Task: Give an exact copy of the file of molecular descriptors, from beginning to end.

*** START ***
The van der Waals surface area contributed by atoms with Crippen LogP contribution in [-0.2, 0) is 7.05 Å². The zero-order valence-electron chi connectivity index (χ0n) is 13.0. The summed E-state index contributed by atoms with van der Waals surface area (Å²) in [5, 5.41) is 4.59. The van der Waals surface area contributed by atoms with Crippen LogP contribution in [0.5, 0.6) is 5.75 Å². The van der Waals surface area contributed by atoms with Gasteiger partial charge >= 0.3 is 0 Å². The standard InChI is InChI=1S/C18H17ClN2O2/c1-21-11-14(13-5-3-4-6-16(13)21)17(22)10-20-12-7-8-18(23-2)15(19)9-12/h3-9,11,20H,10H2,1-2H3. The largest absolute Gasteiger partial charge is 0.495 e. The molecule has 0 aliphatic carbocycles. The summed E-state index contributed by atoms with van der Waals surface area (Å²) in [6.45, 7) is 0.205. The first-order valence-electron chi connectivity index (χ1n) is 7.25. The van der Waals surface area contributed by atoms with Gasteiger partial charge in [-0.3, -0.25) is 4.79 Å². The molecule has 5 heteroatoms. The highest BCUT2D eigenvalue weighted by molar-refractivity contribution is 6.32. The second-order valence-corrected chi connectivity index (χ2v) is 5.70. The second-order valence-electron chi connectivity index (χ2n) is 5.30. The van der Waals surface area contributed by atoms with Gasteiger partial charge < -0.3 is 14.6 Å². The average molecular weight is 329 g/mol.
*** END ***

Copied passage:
The van der Waals surface area contributed by atoms with Crippen LogP contribution in [-0.2, 0) is 7.05 Å². The zero-order valence-electron chi connectivity index (χ0n) is 13.0. The summed E-state index contributed by atoms with van der Waals surface area (Å²) in [5, 5.41) is 4.59. The van der Waals surface area contributed by atoms with Crippen LogP contribution in [0.5, 0.6) is 5.75 Å². The van der Waals surface area contributed by atoms with Gasteiger partial charge >= 0.3 is 0 Å². The standard InChI is InChI=1S/C18H17ClN2O2/c1-21-11-14(13-5-3-4-6-16(13)21)17(22)10-20-12-7-8-18(23-2)15(19)9-12/h3-9,11,20H,10H2,1-2H3. The largest absolute Gasteiger partial charge is 0.495 e. The molecule has 0 aliphatic carbocycles. The summed E-state index contributed by atoms with van der Waals surface area (Å²) in [6.45, 7) is 0.205. The first-order valence-electron chi connectivity index (χ1n) is 7.25. The van der Waals surface area contributed by atoms with Gasteiger partial charge in [-0.3, -0.25) is 4.79 Å². The molecule has 5 heteroatoms. The highest BCUT2D eigenvalue weighted by molar-refractivity contribution is 6.32. The second-order valence-corrected chi connectivity index (χ2v) is 5.70. The second-order valence-electron chi connectivity index (χ2n) is 5.30. The van der Waals surface area contributed by atoms with Gasteiger partial charge < -0.3 is 14.6 Å². The average molecular weight is 329 g/mol.